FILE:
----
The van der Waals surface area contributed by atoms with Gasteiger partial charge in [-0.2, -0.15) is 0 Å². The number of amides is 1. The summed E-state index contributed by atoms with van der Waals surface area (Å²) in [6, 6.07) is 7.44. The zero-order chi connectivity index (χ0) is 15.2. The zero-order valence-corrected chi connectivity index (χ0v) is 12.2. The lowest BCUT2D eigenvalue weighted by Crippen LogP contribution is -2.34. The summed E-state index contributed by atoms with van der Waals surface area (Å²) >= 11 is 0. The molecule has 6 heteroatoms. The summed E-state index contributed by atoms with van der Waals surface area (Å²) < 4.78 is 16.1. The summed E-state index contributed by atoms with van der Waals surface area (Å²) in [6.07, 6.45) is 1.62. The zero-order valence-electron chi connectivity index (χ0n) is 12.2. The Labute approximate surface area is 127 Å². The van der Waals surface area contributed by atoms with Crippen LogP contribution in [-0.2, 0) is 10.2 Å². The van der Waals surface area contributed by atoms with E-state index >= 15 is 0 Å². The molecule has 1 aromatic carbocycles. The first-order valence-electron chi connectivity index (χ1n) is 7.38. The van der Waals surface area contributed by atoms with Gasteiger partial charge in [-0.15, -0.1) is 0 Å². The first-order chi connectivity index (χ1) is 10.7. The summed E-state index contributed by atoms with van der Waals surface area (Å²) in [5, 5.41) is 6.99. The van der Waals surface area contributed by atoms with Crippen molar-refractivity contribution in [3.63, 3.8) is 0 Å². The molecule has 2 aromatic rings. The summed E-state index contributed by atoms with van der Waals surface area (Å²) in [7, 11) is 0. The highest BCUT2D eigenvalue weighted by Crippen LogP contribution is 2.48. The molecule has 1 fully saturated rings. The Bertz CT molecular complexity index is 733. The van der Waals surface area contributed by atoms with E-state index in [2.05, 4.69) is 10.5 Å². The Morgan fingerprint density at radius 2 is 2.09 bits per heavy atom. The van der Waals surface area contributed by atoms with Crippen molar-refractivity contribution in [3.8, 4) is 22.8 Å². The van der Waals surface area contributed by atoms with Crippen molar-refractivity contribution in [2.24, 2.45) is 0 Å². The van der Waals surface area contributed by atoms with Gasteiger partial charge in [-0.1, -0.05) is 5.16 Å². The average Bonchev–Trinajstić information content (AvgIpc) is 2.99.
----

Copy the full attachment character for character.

The van der Waals surface area contributed by atoms with Gasteiger partial charge in [-0.2, -0.15) is 0 Å². The number of amides is 1. The summed E-state index contributed by atoms with van der Waals surface area (Å²) in [6, 6.07) is 7.44. The zero-order chi connectivity index (χ0) is 15.2. The zero-order valence-corrected chi connectivity index (χ0v) is 12.2. The lowest BCUT2D eigenvalue weighted by Crippen LogP contribution is -2.34. The summed E-state index contributed by atoms with van der Waals surface area (Å²) >= 11 is 0. The molecule has 6 heteroatoms. The summed E-state index contributed by atoms with van der Waals surface area (Å²) < 4.78 is 16.1. The summed E-state index contributed by atoms with van der Waals surface area (Å²) in [6.07, 6.45) is 1.62. The zero-order valence-electron chi connectivity index (χ0n) is 12.2. The Labute approximate surface area is 127 Å². The van der Waals surface area contributed by atoms with Crippen LogP contribution in [-0.2, 0) is 10.2 Å². The van der Waals surface area contributed by atoms with E-state index >= 15 is 0 Å². The molecule has 1 aromatic carbocycles. The first-order valence-electron chi connectivity index (χ1n) is 7.38. The van der Waals surface area contributed by atoms with Gasteiger partial charge in [-0.15, -0.1) is 0 Å². The first-order chi connectivity index (χ1) is 10.7. The summed E-state index contributed by atoms with van der Waals surface area (Å²) in [5, 5.41) is 6.99. The van der Waals surface area contributed by atoms with Crippen molar-refractivity contribution in [3.63, 3.8) is 0 Å². The molecule has 2 aromatic rings. The summed E-state index contributed by atoms with van der Waals surface area (Å²) in [7, 11) is 0. The highest BCUT2D eigenvalue weighted by Crippen LogP contribution is 2.48. The molecule has 1 fully saturated rings. The Bertz CT molecular complexity index is 733. The van der Waals surface area contributed by atoms with E-state index in [2.05, 4.69) is 10.5 Å². The Morgan fingerprint density at radius 2 is 2.09 bits per heavy atom. The van der Waals surface area contributed by atoms with Crippen molar-refractivity contribution in [3.8, 4) is 22.8 Å². The van der Waals surface area contributed by atoms with Crippen molar-refractivity contribution in [2.24, 2.45) is 0 Å². The van der Waals surface area contributed by atoms with Gasteiger partial charge in [-0.1, -0.05) is 5.16 Å². The average Bonchev–Trinajstić information content (AvgIpc) is 2.99.